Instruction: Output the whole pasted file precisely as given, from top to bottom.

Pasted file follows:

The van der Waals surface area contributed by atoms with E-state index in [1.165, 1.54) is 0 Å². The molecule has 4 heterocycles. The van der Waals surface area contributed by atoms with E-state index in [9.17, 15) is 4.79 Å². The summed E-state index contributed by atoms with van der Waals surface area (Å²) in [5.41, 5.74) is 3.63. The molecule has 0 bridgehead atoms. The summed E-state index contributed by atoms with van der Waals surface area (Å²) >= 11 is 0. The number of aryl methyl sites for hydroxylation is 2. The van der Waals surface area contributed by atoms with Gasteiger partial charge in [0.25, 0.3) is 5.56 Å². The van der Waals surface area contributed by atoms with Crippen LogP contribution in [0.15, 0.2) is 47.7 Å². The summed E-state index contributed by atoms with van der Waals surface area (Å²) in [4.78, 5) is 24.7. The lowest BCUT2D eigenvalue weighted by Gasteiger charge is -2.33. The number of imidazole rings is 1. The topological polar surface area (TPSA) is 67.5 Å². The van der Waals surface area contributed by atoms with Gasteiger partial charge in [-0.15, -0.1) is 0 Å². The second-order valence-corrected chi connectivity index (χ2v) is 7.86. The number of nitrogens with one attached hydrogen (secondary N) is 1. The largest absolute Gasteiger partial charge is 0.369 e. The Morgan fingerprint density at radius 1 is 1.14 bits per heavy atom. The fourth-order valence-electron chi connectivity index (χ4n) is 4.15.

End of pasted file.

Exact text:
The van der Waals surface area contributed by atoms with E-state index in [1.165, 1.54) is 0 Å². The molecule has 4 heterocycles. The van der Waals surface area contributed by atoms with E-state index in [9.17, 15) is 4.79 Å². The summed E-state index contributed by atoms with van der Waals surface area (Å²) in [5.41, 5.74) is 3.63. The molecule has 0 bridgehead atoms. The summed E-state index contributed by atoms with van der Waals surface area (Å²) >= 11 is 0. The number of aryl methyl sites for hydroxylation is 2. The van der Waals surface area contributed by atoms with Gasteiger partial charge in [0.25, 0.3) is 5.56 Å². The van der Waals surface area contributed by atoms with Crippen LogP contribution in [0.15, 0.2) is 47.7 Å². The summed E-state index contributed by atoms with van der Waals surface area (Å²) in [4.78, 5) is 24.7. The lowest BCUT2D eigenvalue weighted by Gasteiger charge is -2.33. The number of imidazole rings is 1. The topological polar surface area (TPSA) is 67.5 Å². The van der Waals surface area contributed by atoms with Gasteiger partial charge in [-0.15, -0.1) is 0 Å². The second-order valence-corrected chi connectivity index (χ2v) is 7.86. The number of nitrogens with one attached hydrogen (secondary N) is 1. The largest absolute Gasteiger partial charge is 0.369 e. The Morgan fingerprint density at radius 1 is 1.14 bits per heavy atom. The fourth-order valence-electron chi connectivity index (χ4n) is 4.15.